When Adam and Eve exchanged their pursuit of the kingdom of God for the pursuit of their own little kingdom, desiring what looked good and felt good, their miniscule mission plunged all of the created order into ruin. Our first parents literally denied their own humanity! They were created for the pursuit of God and His kingdom, not their own. We all know how that mission worked out for them: hiding in the brush, shivering with fear, blaming everyone but themselves for their catastrophic fall.
But thanks be to God for His indescribable love and grace! He refused to leave Adam and Eve within the constricted borders of their sin-filled lives. God pursued them and promised to send a Savior who would save them from their sins and the misery of pursuing a miniscule mission. And God has done the same for every child born of grace.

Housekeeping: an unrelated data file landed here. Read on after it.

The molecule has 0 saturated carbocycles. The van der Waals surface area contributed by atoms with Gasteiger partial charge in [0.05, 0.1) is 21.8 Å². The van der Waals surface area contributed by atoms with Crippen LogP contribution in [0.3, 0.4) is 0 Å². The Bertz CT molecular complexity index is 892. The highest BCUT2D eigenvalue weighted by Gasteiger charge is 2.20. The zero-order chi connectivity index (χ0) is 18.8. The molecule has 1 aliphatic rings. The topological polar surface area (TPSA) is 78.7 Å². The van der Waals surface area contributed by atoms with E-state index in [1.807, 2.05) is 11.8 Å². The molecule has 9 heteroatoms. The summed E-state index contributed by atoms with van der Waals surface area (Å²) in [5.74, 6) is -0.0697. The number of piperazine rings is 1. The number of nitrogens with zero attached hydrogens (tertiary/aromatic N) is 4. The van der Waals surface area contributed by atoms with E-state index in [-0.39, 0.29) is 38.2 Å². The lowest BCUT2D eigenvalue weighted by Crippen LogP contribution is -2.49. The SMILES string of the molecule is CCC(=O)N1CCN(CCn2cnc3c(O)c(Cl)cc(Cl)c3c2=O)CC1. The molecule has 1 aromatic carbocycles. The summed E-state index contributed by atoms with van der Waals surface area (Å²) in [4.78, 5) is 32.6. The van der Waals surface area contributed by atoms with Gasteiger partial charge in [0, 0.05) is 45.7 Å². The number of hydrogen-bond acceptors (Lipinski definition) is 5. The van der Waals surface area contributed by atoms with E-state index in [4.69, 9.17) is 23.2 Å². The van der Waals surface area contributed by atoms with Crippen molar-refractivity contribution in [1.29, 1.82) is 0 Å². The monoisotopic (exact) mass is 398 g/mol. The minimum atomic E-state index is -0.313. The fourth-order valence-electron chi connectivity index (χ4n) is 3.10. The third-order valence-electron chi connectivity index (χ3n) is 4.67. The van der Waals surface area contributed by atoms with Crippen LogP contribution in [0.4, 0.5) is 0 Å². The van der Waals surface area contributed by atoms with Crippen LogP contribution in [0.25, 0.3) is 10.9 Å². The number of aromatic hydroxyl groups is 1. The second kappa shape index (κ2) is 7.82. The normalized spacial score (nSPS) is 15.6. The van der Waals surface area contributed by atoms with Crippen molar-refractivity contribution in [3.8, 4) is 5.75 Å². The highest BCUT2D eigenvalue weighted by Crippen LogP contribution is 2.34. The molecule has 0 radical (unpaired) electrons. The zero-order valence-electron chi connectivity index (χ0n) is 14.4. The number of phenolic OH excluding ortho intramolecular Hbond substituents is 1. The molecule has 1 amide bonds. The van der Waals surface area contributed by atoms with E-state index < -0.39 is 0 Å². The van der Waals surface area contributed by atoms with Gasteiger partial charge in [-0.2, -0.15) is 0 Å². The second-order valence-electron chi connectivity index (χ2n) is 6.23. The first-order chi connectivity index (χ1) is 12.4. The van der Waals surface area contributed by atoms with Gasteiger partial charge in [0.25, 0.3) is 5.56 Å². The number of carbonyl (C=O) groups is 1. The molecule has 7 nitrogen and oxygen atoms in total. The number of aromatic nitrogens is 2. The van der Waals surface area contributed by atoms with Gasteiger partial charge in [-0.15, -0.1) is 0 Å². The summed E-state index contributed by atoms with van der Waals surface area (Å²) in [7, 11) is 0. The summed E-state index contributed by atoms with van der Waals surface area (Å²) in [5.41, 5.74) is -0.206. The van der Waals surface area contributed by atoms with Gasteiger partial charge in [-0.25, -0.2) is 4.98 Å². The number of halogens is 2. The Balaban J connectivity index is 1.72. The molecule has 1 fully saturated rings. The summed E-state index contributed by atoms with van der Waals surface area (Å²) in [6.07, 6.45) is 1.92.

God’s grace has broken the chains of our self-imposed imprisonment that pursues the advancement of our own personal kingdoms. His grace has rescued us from living a miserable life of advancing our mediocre, miniscule mission; He has awakened us to live a life that truly matters.
Sure, His grace empowers us to love and serve at home, at work, and in our communities; but His grace empowers us to do so much more! In His most gracious act after salvation, God gave us a desire to live for Him rather than for ourselves. At this level of living, life becomes a journey of unimaginable joy, adventure, and excitement, because we are living for what – or more accurately, Who – we were designed to live for in the first place: God!
This is God’s Word For Today … This Is Grace For The Journey
Rest and Rejoice in this eternal truth!
Ephesians 4:7 – “But to each one of us grace has been given as Christ apportioned it.”
Hebrews 4:16 – “Let us then approach the throne of grace with confidence, so that we may receive mercy and find grace to help us in our time of need.”